Especially fascinating is Bailyn’s description of the importance of dreams for the Indians. Rightly interpreted, dreams were guides to the best course of action: “A dream might oblige one to find sexual gratification with two married women; to sacrifice ten dogs; to burn down one’s cabin; even to cut off one’s own finger with a seashell.” But most importantly, he describes how the Indian’s world “was multitudinous, densely populated by active, sentient, and sensitive spirits, spirits with consciences, memories, and purposes, that surrounded them, instructed them.” These spirits demanded that things be maintained in a certain balance, a balance the arrival of Europeans would often disrupt, which the spirits might require the natives to redress.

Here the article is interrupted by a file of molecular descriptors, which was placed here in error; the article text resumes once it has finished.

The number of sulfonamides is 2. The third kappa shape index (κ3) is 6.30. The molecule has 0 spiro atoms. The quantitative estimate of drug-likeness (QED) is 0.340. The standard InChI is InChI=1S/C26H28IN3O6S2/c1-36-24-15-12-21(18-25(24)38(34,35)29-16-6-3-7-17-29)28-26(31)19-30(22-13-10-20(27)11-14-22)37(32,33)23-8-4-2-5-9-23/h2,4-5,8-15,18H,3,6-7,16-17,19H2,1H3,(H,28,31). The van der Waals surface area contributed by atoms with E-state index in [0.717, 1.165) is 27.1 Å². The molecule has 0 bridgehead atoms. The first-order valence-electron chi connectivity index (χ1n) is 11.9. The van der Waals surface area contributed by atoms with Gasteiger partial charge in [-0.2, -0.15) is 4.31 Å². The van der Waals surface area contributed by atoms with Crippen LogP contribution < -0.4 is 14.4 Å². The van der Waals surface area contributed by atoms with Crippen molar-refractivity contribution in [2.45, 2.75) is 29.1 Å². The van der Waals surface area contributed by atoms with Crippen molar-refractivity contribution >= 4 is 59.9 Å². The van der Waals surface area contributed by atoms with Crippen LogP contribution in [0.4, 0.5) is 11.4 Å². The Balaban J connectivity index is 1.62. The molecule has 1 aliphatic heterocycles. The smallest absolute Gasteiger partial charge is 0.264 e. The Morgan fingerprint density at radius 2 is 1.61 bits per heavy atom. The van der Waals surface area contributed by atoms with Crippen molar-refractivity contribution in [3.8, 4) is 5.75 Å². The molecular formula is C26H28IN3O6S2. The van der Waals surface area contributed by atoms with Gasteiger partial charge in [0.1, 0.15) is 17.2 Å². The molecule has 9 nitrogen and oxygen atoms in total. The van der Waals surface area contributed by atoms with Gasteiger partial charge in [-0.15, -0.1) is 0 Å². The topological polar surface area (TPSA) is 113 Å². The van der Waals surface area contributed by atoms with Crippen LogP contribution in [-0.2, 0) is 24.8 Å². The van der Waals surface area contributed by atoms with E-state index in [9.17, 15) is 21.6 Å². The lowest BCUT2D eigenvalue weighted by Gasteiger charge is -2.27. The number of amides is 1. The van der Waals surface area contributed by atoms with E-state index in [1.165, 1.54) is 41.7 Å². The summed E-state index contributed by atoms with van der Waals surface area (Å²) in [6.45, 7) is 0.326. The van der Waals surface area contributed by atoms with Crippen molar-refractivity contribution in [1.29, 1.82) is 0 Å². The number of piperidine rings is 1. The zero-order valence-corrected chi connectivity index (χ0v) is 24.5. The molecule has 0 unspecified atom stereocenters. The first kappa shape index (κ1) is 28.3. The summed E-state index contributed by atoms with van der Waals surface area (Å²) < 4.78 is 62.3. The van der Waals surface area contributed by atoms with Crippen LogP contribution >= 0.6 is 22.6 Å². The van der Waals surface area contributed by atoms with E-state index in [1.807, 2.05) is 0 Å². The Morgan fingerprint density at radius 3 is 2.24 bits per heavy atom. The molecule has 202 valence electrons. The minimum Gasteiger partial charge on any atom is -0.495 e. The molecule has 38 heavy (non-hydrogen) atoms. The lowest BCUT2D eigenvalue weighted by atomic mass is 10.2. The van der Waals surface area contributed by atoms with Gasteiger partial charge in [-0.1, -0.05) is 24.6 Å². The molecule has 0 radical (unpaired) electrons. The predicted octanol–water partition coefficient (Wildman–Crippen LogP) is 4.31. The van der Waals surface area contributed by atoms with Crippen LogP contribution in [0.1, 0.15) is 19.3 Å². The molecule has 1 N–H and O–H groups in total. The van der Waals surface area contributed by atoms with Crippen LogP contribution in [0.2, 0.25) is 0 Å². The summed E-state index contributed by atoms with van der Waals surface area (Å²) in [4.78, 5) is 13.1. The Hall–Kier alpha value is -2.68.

Bailyn begins his story of European migration with the Chesapeake area, and there with Jamestown. The early years of that colony were so grim that he names the chapter describing them “Death on a Coastal Fringe.” There was great confusion of purpose: the colony’s sponsors wanted colonists to find the fabled Northwest Passage, or gold, or the lost colony of Roanoke, or establish English sovereignty over the whole area, while a few of the practically minded settlers actually sought to build viable settlements and establish relations with the natives. Working at cross-purposes, faced with a novel and hostile climate ridden with strange diseases, the early settlers’ death rate was appalling. By 1611, over 1,500 people had immigrated to the colony, but the population stood at only 450.